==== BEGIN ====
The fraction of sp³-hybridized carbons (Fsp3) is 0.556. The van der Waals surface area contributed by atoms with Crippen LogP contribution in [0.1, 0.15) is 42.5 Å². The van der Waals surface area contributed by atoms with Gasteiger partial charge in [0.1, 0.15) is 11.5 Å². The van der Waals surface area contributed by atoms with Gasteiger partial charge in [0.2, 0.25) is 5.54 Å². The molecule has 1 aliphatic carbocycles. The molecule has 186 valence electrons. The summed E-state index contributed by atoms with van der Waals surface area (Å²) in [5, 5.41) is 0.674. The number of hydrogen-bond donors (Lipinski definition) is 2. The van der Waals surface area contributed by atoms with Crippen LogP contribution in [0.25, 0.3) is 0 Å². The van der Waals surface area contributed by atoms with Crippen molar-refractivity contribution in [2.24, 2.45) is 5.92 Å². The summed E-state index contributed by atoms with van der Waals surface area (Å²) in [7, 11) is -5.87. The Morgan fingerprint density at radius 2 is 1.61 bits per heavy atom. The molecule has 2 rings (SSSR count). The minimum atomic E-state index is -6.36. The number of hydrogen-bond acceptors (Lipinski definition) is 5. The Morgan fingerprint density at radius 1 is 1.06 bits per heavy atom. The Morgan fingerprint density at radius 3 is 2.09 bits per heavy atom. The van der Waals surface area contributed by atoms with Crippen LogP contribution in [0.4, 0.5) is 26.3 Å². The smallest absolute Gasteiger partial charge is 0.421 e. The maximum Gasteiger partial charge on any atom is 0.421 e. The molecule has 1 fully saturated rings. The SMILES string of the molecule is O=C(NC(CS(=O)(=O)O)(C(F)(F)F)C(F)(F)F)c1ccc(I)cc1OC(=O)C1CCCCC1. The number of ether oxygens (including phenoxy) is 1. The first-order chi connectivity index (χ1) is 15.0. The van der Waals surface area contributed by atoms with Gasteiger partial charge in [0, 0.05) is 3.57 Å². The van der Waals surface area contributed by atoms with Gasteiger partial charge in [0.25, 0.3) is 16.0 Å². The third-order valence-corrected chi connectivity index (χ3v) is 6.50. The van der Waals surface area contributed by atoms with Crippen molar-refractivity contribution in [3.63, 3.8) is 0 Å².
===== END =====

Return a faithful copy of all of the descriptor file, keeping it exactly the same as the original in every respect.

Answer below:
The fraction of sp³-hybridized carbons (Fsp3) is 0.556. The van der Waals surface area contributed by atoms with Crippen LogP contribution in [0.1, 0.15) is 42.5 Å². The van der Waals surface area contributed by atoms with Gasteiger partial charge in [0.1, 0.15) is 11.5 Å². The van der Waals surface area contributed by atoms with Gasteiger partial charge in [0.2, 0.25) is 5.54 Å². The molecule has 1 aliphatic carbocycles. The molecule has 186 valence electrons. The summed E-state index contributed by atoms with van der Waals surface area (Å²) in [5, 5.41) is 0.674. The number of hydrogen-bond donors (Lipinski definition) is 2. The van der Waals surface area contributed by atoms with Crippen LogP contribution in [0.25, 0.3) is 0 Å². The van der Waals surface area contributed by atoms with Crippen molar-refractivity contribution in [2.24, 2.45) is 5.92 Å². The summed E-state index contributed by atoms with van der Waals surface area (Å²) in [7, 11) is -5.87. The Morgan fingerprint density at radius 2 is 1.61 bits per heavy atom. The molecule has 2 rings (SSSR count). The minimum atomic E-state index is -6.36. The number of hydrogen-bond acceptors (Lipinski definition) is 5. The Morgan fingerprint density at radius 1 is 1.06 bits per heavy atom. The Morgan fingerprint density at radius 3 is 2.09 bits per heavy atom. The van der Waals surface area contributed by atoms with Crippen LogP contribution in [0.4, 0.5) is 26.3 Å². The smallest absolute Gasteiger partial charge is 0.421 e. The maximum Gasteiger partial charge on any atom is 0.421 e. The molecule has 1 fully saturated rings. The SMILES string of the molecule is O=C(NC(CS(=O)(=O)O)(C(F)(F)F)C(F)(F)F)c1ccc(I)cc1OC(=O)C1CCCCC1. The number of ether oxygens (including phenoxy) is 1. The first-order chi connectivity index (χ1) is 15.0. The van der Waals surface area contributed by atoms with Gasteiger partial charge in [0, 0.05) is 3.57 Å². The van der Waals surface area contributed by atoms with Gasteiger partial charge in [0.25, 0.3) is 16.0 Å². The third-order valence-corrected chi connectivity index (χ3v) is 6.50. The van der Waals surface area contributed by atoms with Crippen molar-refractivity contribution in [3.63, 3.8) is 0 Å².